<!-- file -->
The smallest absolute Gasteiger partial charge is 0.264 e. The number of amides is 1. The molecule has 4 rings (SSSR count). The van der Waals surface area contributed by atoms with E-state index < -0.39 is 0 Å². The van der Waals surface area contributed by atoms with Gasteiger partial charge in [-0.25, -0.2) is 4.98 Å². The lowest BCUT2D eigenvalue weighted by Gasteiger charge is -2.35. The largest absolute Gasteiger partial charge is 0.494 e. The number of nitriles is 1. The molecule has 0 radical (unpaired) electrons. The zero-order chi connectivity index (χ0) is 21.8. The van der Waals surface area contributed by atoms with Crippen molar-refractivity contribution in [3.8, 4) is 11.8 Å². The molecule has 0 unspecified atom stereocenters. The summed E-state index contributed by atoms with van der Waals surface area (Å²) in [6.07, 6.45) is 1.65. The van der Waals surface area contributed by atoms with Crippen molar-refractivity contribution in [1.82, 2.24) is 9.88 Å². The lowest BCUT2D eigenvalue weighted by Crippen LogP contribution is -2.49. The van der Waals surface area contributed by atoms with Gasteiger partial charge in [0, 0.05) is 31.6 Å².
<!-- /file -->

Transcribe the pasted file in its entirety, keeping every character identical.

The smallest absolute Gasteiger partial charge is 0.264 e. The number of amides is 1. The molecule has 4 rings (SSSR count). The van der Waals surface area contributed by atoms with E-state index < -0.39 is 0 Å². The van der Waals surface area contributed by atoms with Gasteiger partial charge in [-0.25, -0.2) is 4.98 Å². The lowest BCUT2D eigenvalue weighted by Gasteiger charge is -2.35. The largest absolute Gasteiger partial charge is 0.494 e. The number of nitriles is 1. The molecule has 0 radical (unpaired) electrons. The zero-order chi connectivity index (χ0) is 21.8. The van der Waals surface area contributed by atoms with Crippen molar-refractivity contribution in [3.8, 4) is 11.8 Å². The molecule has 0 unspecified atom stereocenters. The summed E-state index contributed by atoms with van der Waals surface area (Å²) in [6.07, 6.45) is 1.65. The van der Waals surface area contributed by atoms with Crippen molar-refractivity contribution in [1.82, 2.24) is 9.88 Å². The lowest BCUT2D eigenvalue weighted by Crippen LogP contribution is -2.49. The van der Waals surface area contributed by atoms with Gasteiger partial charge in [0, 0.05) is 31.6 Å².